Rivals left with hefty bills as Higgins joins top-paid ranks
The defeated candidates will be looking with some envy at the rather impressive terms and conditions that new President Michael D Higgins will enjoy over the next seven years.
In the aftermath of the campaign, candidates such as Mary Davis, Dana and David Norris are experiencing a serious fiscal hangover as the implications of not winning enough votes to secure a refund of their election expenses sink in.
It is believed Mary Davis spent over €300,000 on her campaign whilst Mr Norris invested all of his savings and took out a loan to fund his quixotic bid for the Aras.
Their spending was dwarfed by that of Gay Mitchell who spent over €700,000 and secured the votes of 6.4 per cent of the electorate. Mr Mitchell's costs will be covered, however, by a less than happy Fine Gael whilst the expenses of Sean Gallagher and Martin McGuinness, up to a threshold of €200,000 will be met by the taxpayer.
In contrast, Michael D Higgins is looking at a very pleasant fiscal vista. Under current legislation the President's salary, which is constitutionally protected by Article 12.11.3, is set at the same rate of emolument as that of the Chief Justice, plus 10 per cent.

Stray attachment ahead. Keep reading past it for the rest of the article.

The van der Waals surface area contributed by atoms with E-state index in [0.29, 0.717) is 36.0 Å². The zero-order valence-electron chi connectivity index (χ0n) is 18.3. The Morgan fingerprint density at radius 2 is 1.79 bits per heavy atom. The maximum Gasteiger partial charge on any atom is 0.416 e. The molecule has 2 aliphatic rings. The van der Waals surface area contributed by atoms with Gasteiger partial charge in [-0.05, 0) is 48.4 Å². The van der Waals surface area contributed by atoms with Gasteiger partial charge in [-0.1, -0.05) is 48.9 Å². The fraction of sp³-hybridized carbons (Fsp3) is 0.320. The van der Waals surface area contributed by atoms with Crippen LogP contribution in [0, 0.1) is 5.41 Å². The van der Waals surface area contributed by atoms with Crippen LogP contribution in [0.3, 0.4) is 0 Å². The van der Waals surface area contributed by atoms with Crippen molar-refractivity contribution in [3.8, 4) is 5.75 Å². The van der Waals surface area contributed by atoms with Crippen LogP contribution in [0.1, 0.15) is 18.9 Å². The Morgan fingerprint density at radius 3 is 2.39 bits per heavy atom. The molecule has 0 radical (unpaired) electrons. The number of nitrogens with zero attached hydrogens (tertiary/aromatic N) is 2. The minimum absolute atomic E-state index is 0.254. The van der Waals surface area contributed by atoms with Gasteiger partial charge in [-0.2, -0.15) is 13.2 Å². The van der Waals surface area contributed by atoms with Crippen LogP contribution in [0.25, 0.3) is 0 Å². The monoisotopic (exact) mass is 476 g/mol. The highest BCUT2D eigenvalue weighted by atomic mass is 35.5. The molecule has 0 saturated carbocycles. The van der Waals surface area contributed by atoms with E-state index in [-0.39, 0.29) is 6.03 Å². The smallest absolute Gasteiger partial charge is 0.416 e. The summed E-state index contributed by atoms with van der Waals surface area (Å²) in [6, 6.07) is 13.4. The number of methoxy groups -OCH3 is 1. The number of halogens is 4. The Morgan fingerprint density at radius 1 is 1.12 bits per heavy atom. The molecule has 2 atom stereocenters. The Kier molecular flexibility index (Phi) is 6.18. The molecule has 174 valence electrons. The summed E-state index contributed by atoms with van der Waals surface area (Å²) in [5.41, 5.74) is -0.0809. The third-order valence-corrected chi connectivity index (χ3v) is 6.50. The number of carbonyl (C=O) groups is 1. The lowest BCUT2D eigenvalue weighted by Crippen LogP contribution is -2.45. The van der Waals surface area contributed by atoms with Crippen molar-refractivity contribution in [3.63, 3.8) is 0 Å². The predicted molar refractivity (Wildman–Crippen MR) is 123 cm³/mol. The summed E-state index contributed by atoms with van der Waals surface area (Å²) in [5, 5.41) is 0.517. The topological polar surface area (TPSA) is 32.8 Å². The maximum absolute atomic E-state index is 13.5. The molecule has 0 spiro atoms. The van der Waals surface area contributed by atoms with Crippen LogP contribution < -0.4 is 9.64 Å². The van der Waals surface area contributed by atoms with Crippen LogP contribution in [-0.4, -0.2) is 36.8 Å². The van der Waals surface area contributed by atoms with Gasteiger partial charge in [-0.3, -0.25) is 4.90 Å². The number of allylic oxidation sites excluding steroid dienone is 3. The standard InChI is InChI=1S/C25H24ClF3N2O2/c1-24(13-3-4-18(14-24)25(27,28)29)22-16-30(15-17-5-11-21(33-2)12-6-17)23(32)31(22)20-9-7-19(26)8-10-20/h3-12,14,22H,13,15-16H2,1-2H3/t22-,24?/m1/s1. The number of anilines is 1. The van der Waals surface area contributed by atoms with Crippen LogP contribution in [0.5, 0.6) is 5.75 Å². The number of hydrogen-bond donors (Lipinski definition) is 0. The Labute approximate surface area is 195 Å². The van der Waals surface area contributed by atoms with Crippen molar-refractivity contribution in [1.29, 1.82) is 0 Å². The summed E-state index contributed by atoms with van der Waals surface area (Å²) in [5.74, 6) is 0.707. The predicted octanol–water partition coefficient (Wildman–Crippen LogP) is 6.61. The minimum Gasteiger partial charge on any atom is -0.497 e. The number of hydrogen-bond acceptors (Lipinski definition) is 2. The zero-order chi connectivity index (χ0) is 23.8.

In a recent reply to a series of Dail questions by FG's Eoghan Murphy and Luke 'Ming' Flanagan, Public Expenditure Minister Brendan Howlin noted the current "personal remuneration of the President is set at €325,507".
Under legislation the President also receives an allowance "related to the office of 317,434'' a year in a package that costs the taxpayer more than €4.5m.
However, the Sunday Independent has learnt that, in one of his first acts, Michael D Higgins plans to forego more than half-a-million euro in salary and expenses.
Under current legislation, in line with "the Government's stated intention to reduce the salary of the judiciary'', Mr Howlin intends to reduce the salary of the President to €249,014 a year.
Legal sources, however, told the Sunday Independent the legislation would not be applicable to Michael D Higgins unless backed up by yet another constitutional referendum. But the Sunday Independent has learnt that it is his intention to voluntarily comply with the salary scale set out by his former Labour colleague.
One source noted "legally he is entitled to take it [the €325,507 salary] but it is his intention to not do that''.
Higgins, in voluntarily forfeiting a section of his salary, would be following the precedent set by Mary McAleese who last year voluntarily surrendered €65,102 of her salary.